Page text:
In Mr O Ajanaku v Monsas Ltd the respondent (Monsas) is a financial services company which provides a secure international payment services for business clients. The claimant (Mr Ajanaku) worked for the respondent as a Compliance and Onboarding Analyst.
On April 23, 2022, he nearly died after going into anaphylactic shock at his older brother’s wedding in London, where he was best man. A Nigerian food seasoned with peanut spice was served at the festivities.
He became ‘completely immobile’ and when the ambulance arrived 20 minutes later, they gave him oxygen and epinephrine (adrenaline).
He was discharged the next day with orders to rest and a five-day treatment course of chlorphenamine, nizatidine, and prednisolone, and two weeks of paracetamol.
The day after he was discharged, Mr Ajanaku followed his company’s absence protocol and told his boss about what happened, and he would need the week off to recover from the ordeal.
But when he returned to work, chief compliance officer Sally Rigg emailed Mr Ajanaku asking for a medical certificate because he was ‘off work for more than three days’.
In a 10.57pm email, she told Mr Ajanaku: ‘You are now on notice, we are taking disciplinary action if you cannot produce the evidence requested by 12pm tomorrow’.
Unaccompanied Mr Ajanaku then had to attend a disciplinary hearing at short notice with senior executives at the company, in breach of the company’s own rules.
His previous behaviour and performance were called into question at the meeting, and he was sacked.
The London Central tribunal ruled that ‘Mr Ajanaku’s absence which arose from his disability of anaphylaxis was a significant part of the reason for his dismissal’.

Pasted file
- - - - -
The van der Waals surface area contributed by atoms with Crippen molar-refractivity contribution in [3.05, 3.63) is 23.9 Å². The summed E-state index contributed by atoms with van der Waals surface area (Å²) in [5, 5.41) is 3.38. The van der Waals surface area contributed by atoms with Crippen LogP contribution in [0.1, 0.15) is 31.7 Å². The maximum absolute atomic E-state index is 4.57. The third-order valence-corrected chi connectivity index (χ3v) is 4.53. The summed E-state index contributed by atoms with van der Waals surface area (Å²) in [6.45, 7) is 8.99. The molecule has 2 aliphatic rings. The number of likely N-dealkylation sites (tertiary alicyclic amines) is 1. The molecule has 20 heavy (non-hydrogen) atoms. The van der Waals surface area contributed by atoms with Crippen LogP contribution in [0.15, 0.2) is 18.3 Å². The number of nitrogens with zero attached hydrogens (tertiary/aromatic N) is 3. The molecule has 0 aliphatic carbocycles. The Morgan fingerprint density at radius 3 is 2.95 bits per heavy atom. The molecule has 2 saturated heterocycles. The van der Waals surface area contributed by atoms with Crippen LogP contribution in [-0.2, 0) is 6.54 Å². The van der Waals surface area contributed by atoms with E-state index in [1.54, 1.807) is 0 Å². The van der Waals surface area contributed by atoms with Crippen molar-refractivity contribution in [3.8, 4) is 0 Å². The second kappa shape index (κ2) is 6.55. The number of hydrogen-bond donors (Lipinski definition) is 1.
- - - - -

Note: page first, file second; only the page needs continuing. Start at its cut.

Employment Judge Tina Elliott said that while it wasn’t unreasonable for Monsas to ask for a medical certificate, Mr Ajanaku suffered ‘unfavourable treatment’ because he wasn’t told the company had a right to ask for it and because he was called to the meeting at short notice.
She said: ‘Monsas had some doubts about the genuineness of Mr Ajanaku’s sickness absence and they wished to investigate this, they wished to maintain a satisfactory level of attendance on his part.
‘We find [that] to be a legitimate aim and they needed medical information in order to manage the situation appropriately. It was not disproportionate to seek a medical certificate for this purpose.
‘There was no letter setting out the allegations he faced or the possible consequences of the meeting, he was not given time to prepare for the meeting and he was not afforded his right to be accompanied.
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